Insecure public Wifi leaves 80 per cent of users vulnerable

Insecure public Wifi leaves 80 per cent of users vulnerable

As much as Wifi offers the convenience of surfing in cyberspace, it has serious security loopholes, according to a report by China's largest security software company.

The study, by Qihoo 360, says China's public Wifi currently reaches 6.5 million people but more than 80 per cent can be easily attacked.

Most use simple passwords that hackers can break within 15 minutes. People use Wifi when they visit a cafe or other public places, including schools, office buildings and government departments, but most do not know or even care that their information may be vulnerable to security risks, the report said.

For example, a resident surnamed Zhou from Yangzhou, Jiangsu province claimed a 60,000-yuan (S$13,300) bank balance dropped to 500 yuan without him withdrawing any money.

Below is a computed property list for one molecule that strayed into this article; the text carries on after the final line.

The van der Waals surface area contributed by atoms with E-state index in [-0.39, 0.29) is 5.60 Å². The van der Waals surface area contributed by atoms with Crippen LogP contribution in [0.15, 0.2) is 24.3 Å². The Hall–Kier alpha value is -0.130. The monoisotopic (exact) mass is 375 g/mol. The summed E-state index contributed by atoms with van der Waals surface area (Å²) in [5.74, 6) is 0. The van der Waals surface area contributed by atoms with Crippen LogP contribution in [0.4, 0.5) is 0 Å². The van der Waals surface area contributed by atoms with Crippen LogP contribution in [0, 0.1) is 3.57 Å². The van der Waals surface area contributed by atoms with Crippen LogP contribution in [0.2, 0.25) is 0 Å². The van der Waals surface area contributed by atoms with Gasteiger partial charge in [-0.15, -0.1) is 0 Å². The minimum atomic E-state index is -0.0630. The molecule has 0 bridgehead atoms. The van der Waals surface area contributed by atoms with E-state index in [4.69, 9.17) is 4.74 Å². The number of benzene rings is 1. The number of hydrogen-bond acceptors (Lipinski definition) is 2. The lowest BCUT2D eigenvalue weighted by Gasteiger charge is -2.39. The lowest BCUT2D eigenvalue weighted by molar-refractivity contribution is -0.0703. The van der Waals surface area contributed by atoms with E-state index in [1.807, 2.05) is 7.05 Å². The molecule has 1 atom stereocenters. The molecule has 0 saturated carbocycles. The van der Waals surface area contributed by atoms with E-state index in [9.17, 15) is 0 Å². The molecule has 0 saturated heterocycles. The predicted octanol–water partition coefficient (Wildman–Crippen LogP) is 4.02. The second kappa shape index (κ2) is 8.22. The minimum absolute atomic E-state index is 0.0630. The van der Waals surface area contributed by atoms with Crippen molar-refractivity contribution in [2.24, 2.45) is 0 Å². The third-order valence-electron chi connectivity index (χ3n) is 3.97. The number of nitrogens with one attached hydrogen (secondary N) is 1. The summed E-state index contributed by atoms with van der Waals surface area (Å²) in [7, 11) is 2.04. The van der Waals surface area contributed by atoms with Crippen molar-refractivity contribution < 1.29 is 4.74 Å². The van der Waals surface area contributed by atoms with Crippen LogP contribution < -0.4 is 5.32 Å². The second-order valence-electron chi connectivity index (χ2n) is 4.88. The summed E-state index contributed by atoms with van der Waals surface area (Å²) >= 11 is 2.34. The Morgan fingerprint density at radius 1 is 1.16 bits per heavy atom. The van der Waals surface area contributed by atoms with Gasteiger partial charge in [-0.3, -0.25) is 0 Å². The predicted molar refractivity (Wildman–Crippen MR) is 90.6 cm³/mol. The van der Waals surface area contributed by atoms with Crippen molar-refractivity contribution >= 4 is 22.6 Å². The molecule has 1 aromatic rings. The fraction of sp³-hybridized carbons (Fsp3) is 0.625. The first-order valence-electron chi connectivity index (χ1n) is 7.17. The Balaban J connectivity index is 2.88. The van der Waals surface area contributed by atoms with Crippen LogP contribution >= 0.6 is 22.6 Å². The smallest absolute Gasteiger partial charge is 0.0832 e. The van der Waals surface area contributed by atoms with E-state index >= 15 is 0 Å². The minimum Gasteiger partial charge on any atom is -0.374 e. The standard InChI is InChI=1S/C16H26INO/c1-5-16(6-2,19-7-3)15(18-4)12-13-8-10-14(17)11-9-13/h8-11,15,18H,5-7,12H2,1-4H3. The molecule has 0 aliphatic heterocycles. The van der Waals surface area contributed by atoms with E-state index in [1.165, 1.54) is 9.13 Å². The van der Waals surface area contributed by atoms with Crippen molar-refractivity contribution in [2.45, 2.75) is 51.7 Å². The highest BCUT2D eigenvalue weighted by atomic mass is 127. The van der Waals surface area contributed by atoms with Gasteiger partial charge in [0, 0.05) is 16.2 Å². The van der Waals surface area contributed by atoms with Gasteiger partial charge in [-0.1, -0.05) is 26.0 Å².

Local police said Zhou's loss related to information stolen when he used free Wifi in a public place.

In another case, a woman surnamed Li from Hubei province discovered 10,000 yuan missing when she used her credit card for shopping. Investigations found Li's loss was caused because she had used free public Wifi to pay 200 yuan for her mobile phone, said the report.

With the rapid development of the Internet, many activities have gone online, such as shopping, making bank deposits and ticket purchases. All activities need the customer to type in personal information, including names, bank accounts and identity card numbers.

Although free Wifi is convenient, its security environment is extremely weak, there is no protection as users surf the Internet, the report said.

Some hackers make use of fake websites to replace real ones, stealing users' information and then defrauding them.

Engineers at the security company advise not using public Wifi for purchases and scanning websites when opening security software or mobile phone applications.

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